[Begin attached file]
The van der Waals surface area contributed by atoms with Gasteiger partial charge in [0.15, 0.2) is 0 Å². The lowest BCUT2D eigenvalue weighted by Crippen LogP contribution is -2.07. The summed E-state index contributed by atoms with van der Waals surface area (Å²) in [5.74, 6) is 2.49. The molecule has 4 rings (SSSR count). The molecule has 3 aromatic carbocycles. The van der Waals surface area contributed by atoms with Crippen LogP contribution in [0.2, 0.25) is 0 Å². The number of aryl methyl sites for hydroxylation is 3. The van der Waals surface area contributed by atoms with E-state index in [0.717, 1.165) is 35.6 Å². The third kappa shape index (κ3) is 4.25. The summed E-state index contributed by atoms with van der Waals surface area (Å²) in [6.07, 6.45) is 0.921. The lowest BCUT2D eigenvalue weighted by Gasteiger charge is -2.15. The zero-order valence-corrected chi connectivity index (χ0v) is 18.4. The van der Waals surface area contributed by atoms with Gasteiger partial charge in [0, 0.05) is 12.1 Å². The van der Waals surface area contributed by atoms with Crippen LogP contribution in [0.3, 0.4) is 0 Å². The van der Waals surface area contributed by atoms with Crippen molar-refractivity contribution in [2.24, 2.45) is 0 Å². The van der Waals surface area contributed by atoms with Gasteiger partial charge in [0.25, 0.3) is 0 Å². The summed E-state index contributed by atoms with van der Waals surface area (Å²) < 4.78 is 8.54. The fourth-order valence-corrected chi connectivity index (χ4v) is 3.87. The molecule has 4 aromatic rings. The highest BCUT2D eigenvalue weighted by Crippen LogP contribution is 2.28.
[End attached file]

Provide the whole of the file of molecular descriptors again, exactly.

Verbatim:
The van der Waals surface area contributed by atoms with Gasteiger partial charge in [0.15, 0.2) is 0 Å². The lowest BCUT2D eigenvalue weighted by Crippen LogP contribution is -2.07. The summed E-state index contributed by atoms with van der Waals surface area (Å²) in [5.74, 6) is 2.49. The molecule has 4 rings (SSSR count). The molecule has 3 aromatic carbocycles. The van der Waals surface area contributed by atoms with Crippen LogP contribution in [0.2, 0.25) is 0 Å². The number of aryl methyl sites for hydroxylation is 3. The van der Waals surface area contributed by atoms with E-state index in [0.717, 1.165) is 35.6 Å². The third kappa shape index (κ3) is 4.25. The summed E-state index contributed by atoms with van der Waals surface area (Å²) in [6.07, 6.45) is 0.921. The lowest BCUT2D eigenvalue weighted by Gasteiger charge is -2.15. The zero-order valence-corrected chi connectivity index (χ0v) is 18.4. The van der Waals surface area contributed by atoms with Gasteiger partial charge in [0, 0.05) is 12.1 Å². The van der Waals surface area contributed by atoms with Crippen LogP contribution in [0.3, 0.4) is 0 Å². The van der Waals surface area contributed by atoms with Crippen molar-refractivity contribution in [2.24, 2.45) is 0 Å². The van der Waals surface area contributed by atoms with Gasteiger partial charge in [0.25, 0.3) is 0 Å². The summed E-state index contributed by atoms with van der Waals surface area (Å²) < 4.78 is 8.54. The fourth-order valence-corrected chi connectivity index (χ4v) is 3.87. The molecule has 4 aromatic rings. The highest BCUT2D eigenvalue weighted by Crippen LogP contribution is 2.28.